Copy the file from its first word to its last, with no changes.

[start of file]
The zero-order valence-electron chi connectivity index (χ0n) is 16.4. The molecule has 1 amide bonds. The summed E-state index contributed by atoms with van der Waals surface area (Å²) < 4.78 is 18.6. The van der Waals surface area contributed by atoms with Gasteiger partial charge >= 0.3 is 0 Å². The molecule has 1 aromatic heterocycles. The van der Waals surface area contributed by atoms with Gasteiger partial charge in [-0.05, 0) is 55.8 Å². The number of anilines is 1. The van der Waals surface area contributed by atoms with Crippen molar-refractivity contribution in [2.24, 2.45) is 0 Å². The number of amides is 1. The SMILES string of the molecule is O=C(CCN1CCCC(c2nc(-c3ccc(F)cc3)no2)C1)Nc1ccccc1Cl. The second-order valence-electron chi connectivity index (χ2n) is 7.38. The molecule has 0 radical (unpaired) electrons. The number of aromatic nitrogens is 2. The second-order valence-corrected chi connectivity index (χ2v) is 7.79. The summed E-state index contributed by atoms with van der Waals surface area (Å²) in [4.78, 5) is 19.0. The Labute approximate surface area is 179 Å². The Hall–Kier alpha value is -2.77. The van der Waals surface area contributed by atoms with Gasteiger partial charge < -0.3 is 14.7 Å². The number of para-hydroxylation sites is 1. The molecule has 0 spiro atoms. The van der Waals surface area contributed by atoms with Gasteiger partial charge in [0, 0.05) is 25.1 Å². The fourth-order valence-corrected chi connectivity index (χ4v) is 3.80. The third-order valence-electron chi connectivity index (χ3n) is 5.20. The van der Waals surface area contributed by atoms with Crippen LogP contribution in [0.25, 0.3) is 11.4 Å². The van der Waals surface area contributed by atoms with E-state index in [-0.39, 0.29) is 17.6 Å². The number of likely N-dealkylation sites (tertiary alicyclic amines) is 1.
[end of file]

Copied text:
The zero-order valence-electron chi connectivity index (χ0n) is 16.4. The molecule has 1 amide bonds. The summed E-state index contributed by atoms with van der Waals surface area (Å²) < 4.78 is 18.6. The van der Waals surface area contributed by atoms with Gasteiger partial charge >= 0.3 is 0 Å². The molecule has 1 aromatic heterocycles. The van der Waals surface area contributed by atoms with Gasteiger partial charge in [-0.05, 0) is 55.8 Å². The number of anilines is 1. The van der Waals surface area contributed by atoms with Crippen molar-refractivity contribution in [2.24, 2.45) is 0 Å². The number of amides is 1. The SMILES string of the molecule is O=C(CCN1CCCC(c2nc(-c3ccc(F)cc3)no2)C1)Nc1ccccc1Cl. The second-order valence-electron chi connectivity index (χ2n) is 7.38. The molecule has 0 radical (unpaired) electrons. The number of aromatic nitrogens is 2. The second-order valence-corrected chi connectivity index (χ2v) is 7.79. The summed E-state index contributed by atoms with van der Waals surface area (Å²) in [4.78, 5) is 19.0. The Labute approximate surface area is 179 Å². The Hall–Kier alpha value is -2.77. The van der Waals surface area contributed by atoms with Gasteiger partial charge < -0.3 is 14.7 Å². The number of para-hydroxylation sites is 1. The molecule has 0 spiro atoms. The van der Waals surface area contributed by atoms with Gasteiger partial charge in [0, 0.05) is 25.1 Å². The fourth-order valence-corrected chi connectivity index (χ4v) is 3.80. The third-order valence-electron chi connectivity index (χ3n) is 5.20. The van der Waals surface area contributed by atoms with Crippen LogP contribution in [0.25, 0.3) is 11.4 Å². The van der Waals surface area contributed by atoms with E-state index in [-0.39, 0.29) is 17.6 Å². The number of likely N-dealkylation sites (tertiary alicyclic amines) is 1.